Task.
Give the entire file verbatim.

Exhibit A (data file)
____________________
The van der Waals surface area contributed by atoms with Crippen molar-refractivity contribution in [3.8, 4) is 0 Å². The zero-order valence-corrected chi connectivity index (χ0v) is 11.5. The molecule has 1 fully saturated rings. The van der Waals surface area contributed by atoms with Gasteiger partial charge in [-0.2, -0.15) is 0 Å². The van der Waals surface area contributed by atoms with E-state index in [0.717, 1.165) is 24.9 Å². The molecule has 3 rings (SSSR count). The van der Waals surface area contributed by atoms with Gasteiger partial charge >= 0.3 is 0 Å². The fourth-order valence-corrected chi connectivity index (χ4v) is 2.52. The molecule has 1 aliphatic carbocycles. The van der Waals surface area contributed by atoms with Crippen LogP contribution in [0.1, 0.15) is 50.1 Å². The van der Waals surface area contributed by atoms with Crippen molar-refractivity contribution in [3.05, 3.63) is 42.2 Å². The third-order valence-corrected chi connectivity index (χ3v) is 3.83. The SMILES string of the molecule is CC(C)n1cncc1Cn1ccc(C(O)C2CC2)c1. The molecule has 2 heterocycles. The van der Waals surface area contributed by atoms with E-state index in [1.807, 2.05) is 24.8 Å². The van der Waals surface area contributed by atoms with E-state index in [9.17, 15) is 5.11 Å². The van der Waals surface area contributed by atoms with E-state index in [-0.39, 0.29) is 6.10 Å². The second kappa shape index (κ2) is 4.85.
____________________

The van der Waals surface area contributed by atoms with Crippen molar-refractivity contribution in [3.8, 4) is 0 Å². The zero-order valence-corrected chi connectivity index (χ0v) is 11.5. The molecule has 1 fully saturated rings. The van der Waals surface area contributed by atoms with Gasteiger partial charge in [-0.2, -0.15) is 0 Å². The van der Waals surface area contributed by atoms with E-state index in [0.717, 1.165) is 24.9 Å². The molecule has 3 rings (SSSR count). The van der Waals surface area contributed by atoms with Gasteiger partial charge >= 0.3 is 0 Å². The fourth-order valence-corrected chi connectivity index (χ4v) is 2.52. The molecule has 1 aliphatic carbocycles. The van der Waals surface area contributed by atoms with Crippen LogP contribution in [0.1, 0.15) is 50.1 Å². The van der Waals surface area contributed by atoms with Crippen molar-refractivity contribution in [3.05, 3.63) is 42.2 Å². The third-order valence-corrected chi connectivity index (χ3v) is 3.83. The SMILES string of the molecule is CC(C)n1cncc1Cn1ccc(C(O)C2CC2)c1. The molecule has 2 heterocycles. The van der Waals surface area contributed by atoms with E-state index in [1.807, 2.05) is 24.8 Å². The van der Waals surface area contributed by atoms with E-state index in [9.17, 15) is 5.11 Å². The van der Waals surface area contributed by atoms with E-state index in [-0.39, 0.29) is 6.10 Å². The second kappa shape index (κ2) is 4.85.